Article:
Cool. Now let's get down to business.
About two years go, as I was preparing to leave Lima for the first time, I began writing "something;" lack of a better word means I have to use that vague title. Honestly, I wasn't sure what I was trying to create. At times it felt like an essay written in verse, sometimes it was just a series of one-liners, and other times still I wanted to take everything written down, blend it down, pour into a shot glass, and drink it down.
and too much
I took my first formal creative writing class with hopes of deciphering my head's contents. "If I can turn writing into schoolwork," I thought, "I'll force myself to dig that annoying sucker out." It's a lot like inviting all of your friends to a party at your place just so you finally have motivation to clean up your house and yourself: if strangers are going to judge my writing in person, it has to be presentable.
I was right and wrong. I sorted the contents of my brain but that only further frustrated me, for I still couldn't get the most important things out and onto paper. Assignment after assignment, I handed in failed attempts of what I really wanted to say. Week after week, however, I got by. Nobody was going to challenge me to reach deeper, and, as a senior in college, I sure as hell wasn't going to challenge myself. Besides, I was getting by.
As I'd done my whole life, I self-pardoned my mediocrity and lashed out at others: either explicitly or just in my thoughts--I forgave my self-assumed shortcomings by highlighting them in other people. A disorganized, pretentious draft feels less so if it isn't the least organized, pretentious draft in class.
So grew my discontent
so suffered my content
so long inspiration
so long ago, I lost you.
There is one image, though, that stuck with me from that class. While discussing word choice, my professor drew the analogy that most writers are like baseball pitchers--accurate, and impressively so--but poets have to strive to be like knife-throwers: perfect, nothing less.
At any rate, I left the class, bitter; I graduated from college, bitter; and that fall I left the U.S, bitter. While studying for a semester in Lima, I'd discovered a life that, to borrow James Baldwin's words, "seemed to be occurring beneath the sea, time flowed past, indifferently above us, hours and days had no meaning" (Giovanni's Room 281). While those on the surface battled waves and storms and the clashing of water to land, I floated under all of it. Suspended between my ideas and dreams with neither urgency nor boredom to push me. If you're not going to do what you do, you may as well not do it in a place you love.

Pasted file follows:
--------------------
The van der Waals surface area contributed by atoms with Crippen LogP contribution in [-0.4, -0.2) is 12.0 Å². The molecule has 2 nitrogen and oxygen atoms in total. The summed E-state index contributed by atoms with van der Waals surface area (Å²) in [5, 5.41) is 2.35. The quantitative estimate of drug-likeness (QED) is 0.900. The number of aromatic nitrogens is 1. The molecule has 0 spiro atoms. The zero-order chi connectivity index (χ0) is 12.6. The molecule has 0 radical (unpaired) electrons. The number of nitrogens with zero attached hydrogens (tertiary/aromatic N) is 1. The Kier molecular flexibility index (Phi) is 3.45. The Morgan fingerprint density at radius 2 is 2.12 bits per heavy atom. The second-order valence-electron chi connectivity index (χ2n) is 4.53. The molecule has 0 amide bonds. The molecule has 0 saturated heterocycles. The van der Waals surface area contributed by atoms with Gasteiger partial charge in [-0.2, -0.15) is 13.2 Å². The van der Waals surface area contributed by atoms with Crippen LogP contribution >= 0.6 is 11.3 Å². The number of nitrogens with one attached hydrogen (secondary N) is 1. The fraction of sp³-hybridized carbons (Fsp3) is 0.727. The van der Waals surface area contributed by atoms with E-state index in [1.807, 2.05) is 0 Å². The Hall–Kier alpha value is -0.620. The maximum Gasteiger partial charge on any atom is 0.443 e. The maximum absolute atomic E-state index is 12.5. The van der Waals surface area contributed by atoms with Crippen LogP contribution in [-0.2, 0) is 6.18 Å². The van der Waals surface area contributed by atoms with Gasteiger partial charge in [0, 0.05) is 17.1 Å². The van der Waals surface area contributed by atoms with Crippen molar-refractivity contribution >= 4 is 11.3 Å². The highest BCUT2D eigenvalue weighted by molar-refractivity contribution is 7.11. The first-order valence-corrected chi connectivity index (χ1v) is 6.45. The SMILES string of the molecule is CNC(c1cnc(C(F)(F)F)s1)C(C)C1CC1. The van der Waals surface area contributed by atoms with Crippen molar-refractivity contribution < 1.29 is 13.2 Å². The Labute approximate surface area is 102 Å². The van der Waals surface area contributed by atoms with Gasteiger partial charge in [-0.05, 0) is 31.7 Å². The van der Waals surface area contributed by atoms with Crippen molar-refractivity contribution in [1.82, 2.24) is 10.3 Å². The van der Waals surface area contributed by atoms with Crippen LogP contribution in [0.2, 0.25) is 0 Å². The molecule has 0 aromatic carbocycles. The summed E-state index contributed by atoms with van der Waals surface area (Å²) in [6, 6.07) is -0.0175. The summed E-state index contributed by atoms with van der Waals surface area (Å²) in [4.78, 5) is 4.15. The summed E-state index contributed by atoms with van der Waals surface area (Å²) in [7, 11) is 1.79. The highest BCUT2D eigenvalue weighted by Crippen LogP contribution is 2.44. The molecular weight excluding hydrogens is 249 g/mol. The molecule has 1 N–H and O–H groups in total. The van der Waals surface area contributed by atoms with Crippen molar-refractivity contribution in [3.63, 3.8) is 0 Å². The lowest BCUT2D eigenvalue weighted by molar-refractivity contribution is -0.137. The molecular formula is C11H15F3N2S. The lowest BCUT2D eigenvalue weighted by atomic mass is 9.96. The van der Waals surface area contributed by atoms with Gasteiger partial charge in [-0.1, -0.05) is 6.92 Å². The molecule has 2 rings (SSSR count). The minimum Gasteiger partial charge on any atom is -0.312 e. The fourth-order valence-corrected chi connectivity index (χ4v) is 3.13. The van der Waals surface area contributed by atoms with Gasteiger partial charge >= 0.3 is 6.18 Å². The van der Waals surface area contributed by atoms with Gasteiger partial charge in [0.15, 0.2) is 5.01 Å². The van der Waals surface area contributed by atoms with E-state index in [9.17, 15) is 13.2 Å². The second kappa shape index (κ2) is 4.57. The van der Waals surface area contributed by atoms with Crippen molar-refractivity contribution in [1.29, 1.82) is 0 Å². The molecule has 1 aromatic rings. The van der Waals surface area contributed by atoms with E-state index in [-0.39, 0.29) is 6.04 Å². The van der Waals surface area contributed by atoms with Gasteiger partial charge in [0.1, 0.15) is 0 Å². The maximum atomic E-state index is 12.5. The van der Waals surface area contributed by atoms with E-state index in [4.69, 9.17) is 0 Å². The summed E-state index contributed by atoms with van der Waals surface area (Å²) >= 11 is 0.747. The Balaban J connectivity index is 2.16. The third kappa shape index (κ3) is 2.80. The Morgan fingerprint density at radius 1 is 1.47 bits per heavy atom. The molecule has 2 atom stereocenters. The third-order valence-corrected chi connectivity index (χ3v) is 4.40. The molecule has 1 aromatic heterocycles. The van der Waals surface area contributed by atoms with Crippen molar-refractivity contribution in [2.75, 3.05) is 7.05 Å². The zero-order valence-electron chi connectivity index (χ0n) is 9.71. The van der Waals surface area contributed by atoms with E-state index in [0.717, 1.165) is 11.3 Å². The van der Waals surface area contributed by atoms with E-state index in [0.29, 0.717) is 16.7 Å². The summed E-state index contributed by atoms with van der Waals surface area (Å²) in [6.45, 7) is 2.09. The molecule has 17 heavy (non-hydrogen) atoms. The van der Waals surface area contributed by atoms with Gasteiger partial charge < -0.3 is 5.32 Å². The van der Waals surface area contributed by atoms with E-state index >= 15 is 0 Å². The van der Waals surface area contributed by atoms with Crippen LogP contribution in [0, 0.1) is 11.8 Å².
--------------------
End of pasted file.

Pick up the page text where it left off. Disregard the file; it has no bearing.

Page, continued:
Although, after a few weeks beneath Lima's permagray, I picked up a pen. Shortly after that, I decided I couldn't stay. Ironically, living in a place where I felt free to do and think and write forced me to challenge myself: I couldn't do this back in the states, really? Even baseball pitchers have to play in cold, rainy weather sometimes, and here I was writing a novel in English in a place where hardly anyone would ever read it.
Because here's the real secret behind paradise: it's exactly like love. Finding a place where you feel so connected and like you never want to leave is beautiful and warming: falling in love with someone will make even the most hardened of people feel like their insides are made of bubbles. Living in paradise, however, you realize you can't possibly stay. Much like how there is no such thing as "happily ever after" and relationships are actually the start and the end of something really really beautiful
Someday, someday soon
I'll find that place where I can belong
Belong and remain
And, though it may sound arrogant, I know Lima, Lima as I love it, will always exist in some form; for it wasn't so much the physical place that is Lima, as it was the people who surrounded me there. I want to close out this post by once again borrowing from Mr. James Baldwin, but with some modification:
I love a few people and they love me, and some of them are Peruvian, and some of them are American, and some of them are white, and some of them old, and some of them are broken, and isn't love more important than difference (The Fire Next Time 327).
I would like to thank everyone who I came to meet and know during my months in Lima, I miss you all deerly! And to all my friends, here, there, and anywhere, I'll try to keep you all posted as my different projects begin to come together. In the meantime:
Jam out to LCD Soundsystem and listen to my podcast!